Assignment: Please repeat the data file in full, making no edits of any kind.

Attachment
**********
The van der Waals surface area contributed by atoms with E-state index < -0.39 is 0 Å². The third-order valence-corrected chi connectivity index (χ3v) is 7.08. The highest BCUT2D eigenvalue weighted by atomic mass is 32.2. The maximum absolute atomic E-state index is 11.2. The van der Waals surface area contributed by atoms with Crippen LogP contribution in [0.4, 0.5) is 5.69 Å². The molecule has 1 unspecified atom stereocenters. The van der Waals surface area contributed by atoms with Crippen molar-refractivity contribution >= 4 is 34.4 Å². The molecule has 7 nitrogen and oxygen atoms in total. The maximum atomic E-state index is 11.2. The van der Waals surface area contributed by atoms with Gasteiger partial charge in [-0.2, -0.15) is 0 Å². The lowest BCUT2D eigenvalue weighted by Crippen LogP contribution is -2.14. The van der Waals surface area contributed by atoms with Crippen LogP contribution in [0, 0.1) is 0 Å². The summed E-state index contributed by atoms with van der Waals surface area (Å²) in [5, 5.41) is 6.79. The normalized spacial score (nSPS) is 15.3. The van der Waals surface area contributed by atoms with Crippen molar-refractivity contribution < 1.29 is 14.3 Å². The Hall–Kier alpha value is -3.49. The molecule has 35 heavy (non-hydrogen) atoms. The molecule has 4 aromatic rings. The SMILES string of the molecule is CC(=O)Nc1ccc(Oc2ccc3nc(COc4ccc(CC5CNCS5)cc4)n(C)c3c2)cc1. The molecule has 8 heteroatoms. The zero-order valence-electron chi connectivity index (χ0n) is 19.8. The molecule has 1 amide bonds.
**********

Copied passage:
The van der Waals surface area contributed by atoms with E-state index < -0.39 is 0 Å². The third-order valence-corrected chi connectivity index (χ3v) is 7.08. The highest BCUT2D eigenvalue weighted by atomic mass is 32.2. The maximum absolute atomic E-state index is 11.2. The van der Waals surface area contributed by atoms with Crippen LogP contribution in [0.4, 0.5) is 5.69 Å². The molecule has 1 unspecified atom stereocenters. The van der Waals surface area contributed by atoms with Crippen molar-refractivity contribution >= 4 is 34.4 Å². The molecule has 7 nitrogen and oxygen atoms in total. The maximum atomic E-state index is 11.2. The van der Waals surface area contributed by atoms with Gasteiger partial charge in [-0.2, -0.15) is 0 Å². The lowest BCUT2D eigenvalue weighted by Crippen LogP contribution is -2.14. The van der Waals surface area contributed by atoms with Crippen LogP contribution in [0, 0.1) is 0 Å². The summed E-state index contributed by atoms with van der Waals surface area (Å²) in [5, 5.41) is 6.79. The normalized spacial score (nSPS) is 15.3. The van der Waals surface area contributed by atoms with Crippen molar-refractivity contribution < 1.29 is 14.3 Å². The Hall–Kier alpha value is -3.49. The molecule has 35 heavy (non-hydrogen) atoms. The molecule has 4 aromatic rings. The SMILES string of the molecule is CC(=O)Nc1ccc(Oc2ccc3nc(COc4ccc(CC5CNCS5)cc4)n(C)c3c2)cc1. The molecule has 8 heteroatoms. The zero-order valence-electron chi connectivity index (χ0n) is 19.8. The molecule has 1 amide bonds.